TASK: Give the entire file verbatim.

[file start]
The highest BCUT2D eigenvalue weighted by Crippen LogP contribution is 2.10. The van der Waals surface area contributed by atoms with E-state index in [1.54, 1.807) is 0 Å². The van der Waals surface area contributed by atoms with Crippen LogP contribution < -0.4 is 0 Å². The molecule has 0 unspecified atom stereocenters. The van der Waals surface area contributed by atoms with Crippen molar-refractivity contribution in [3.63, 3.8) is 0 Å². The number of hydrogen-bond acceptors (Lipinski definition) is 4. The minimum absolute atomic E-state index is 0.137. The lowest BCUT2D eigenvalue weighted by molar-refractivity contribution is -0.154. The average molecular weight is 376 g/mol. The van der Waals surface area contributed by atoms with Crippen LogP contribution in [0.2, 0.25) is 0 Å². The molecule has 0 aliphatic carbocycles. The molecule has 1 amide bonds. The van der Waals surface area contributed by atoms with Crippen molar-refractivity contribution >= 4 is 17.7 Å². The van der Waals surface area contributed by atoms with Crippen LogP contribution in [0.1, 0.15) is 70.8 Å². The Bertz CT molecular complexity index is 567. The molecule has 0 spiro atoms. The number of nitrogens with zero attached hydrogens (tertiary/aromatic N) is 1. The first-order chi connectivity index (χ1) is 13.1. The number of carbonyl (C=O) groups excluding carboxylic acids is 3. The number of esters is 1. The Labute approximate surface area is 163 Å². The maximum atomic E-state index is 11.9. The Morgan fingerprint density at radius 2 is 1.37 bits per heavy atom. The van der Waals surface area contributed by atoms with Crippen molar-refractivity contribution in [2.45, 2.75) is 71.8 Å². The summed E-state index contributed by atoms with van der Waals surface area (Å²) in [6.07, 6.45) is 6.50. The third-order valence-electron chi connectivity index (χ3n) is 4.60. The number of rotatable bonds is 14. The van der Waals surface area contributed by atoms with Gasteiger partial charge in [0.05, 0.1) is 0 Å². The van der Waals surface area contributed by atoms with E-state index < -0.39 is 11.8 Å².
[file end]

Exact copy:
The highest BCUT2D eigenvalue weighted by Crippen LogP contribution is 2.10. The van der Waals surface area contributed by atoms with E-state index in [1.54, 1.807) is 0 Å². The van der Waals surface area contributed by atoms with Crippen LogP contribution < -0.4 is 0 Å². The molecule has 0 unspecified atom stereocenters. The van der Waals surface area contributed by atoms with Crippen molar-refractivity contribution in [3.63, 3.8) is 0 Å². The number of hydrogen-bond acceptors (Lipinski definition) is 4. The minimum absolute atomic E-state index is 0.137. The lowest BCUT2D eigenvalue weighted by molar-refractivity contribution is -0.154. The average molecular weight is 376 g/mol. The van der Waals surface area contributed by atoms with Crippen LogP contribution in [0.2, 0.25) is 0 Å². The molecule has 0 aliphatic carbocycles. The molecule has 1 amide bonds. The van der Waals surface area contributed by atoms with Crippen molar-refractivity contribution >= 4 is 17.7 Å². The van der Waals surface area contributed by atoms with Crippen LogP contribution in [0.1, 0.15) is 70.8 Å². The Bertz CT molecular complexity index is 567. The molecule has 0 spiro atoms. The number of nitrogens with zero attached hydrogens (tertiary/aromatic N) is 1. The first-order chi connectivity index (χ1) is 13.1. The number of carbonyl (C=O) groups excluding carboxylic acids is 3. The number of esters is 1. The Labute approximate surface area is 163 Å². The maximum atomic E-state index is 11.9. The Morgan fingerprint density at radius 2 is 1.37 bits per heavy atom. The van der Waals surface area contributed by atoms with Crippen molar-refractivity contribution in [2.45, 2.75) is 71.8 Å². The summed E-state index contributed by atoms with van der Waals surface area (Å²) in [6.07, 6.45) is 6.50. The third-order valence-electron chi connectivity index (χ3n) is 4.60. The number of rotatable bonds is 14. The van der Waals surface area contributed by atoms with Gasteiger partial charge in [0.05, 0.1) is 0 Å². The van der Waals surface area contributed by atoms with E-state index < -0.39 is 11.8 Å².